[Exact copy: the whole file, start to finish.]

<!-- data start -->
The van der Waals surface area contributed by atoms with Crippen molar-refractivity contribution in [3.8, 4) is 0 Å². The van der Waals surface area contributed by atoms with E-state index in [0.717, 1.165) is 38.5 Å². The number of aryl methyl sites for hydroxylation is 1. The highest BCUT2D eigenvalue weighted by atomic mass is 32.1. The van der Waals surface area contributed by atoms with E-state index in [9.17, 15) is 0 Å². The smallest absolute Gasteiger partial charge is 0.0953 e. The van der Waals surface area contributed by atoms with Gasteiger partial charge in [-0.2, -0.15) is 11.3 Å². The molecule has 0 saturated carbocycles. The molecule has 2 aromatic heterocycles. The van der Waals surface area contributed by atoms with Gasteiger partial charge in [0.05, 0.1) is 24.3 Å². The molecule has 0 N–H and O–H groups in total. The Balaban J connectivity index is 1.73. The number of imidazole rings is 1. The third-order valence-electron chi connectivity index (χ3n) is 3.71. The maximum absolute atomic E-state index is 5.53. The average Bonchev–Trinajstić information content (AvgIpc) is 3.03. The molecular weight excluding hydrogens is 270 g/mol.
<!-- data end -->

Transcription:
The van der Waals surface area contributed by atoms with Crippen molar-refractivity contribution in [3.8, 4) is 0 Å². The van der Waals surface area contributed by atoms with E-state index in [0.717, 1.165) is 38.5 Å². The number of aryl methyl sites for hydroxylation is 1. The highest BCUT2D eigenvalue weighted by atomic mass is 32.1. The van der Waals surface area contributed by atoms with E-state index in [9.17, 15) is 0 Å². The smallest absolute Gasteiger partial charge is 0.0953 e. The van der Waals surface area contributed by atoms with Gasteiger partial charge in [-0.2, -0.15) is 11.3 Å². The molecule has 0 saturated carbocycles. The molecule has 2 aromatic heterocycles. The van der Waals surface area contributed by atoms with Gasteiger partial charge in [0.05, 0.1) is 24.3 Å². The molecule has 0 N–H and O–H groups in total. The Balaban J connectivity index is 1.73. The number of imidazole rings is 1. The third-order valence-electron chi connectivity index (χ3n) is 3.71. The maximum absolute atomic E-state index is 5.53. The average Bonchev–Trinajstić information content (AvgIpc) is 3.03. The molecular weight excluding hydrogens is 270 g/mol.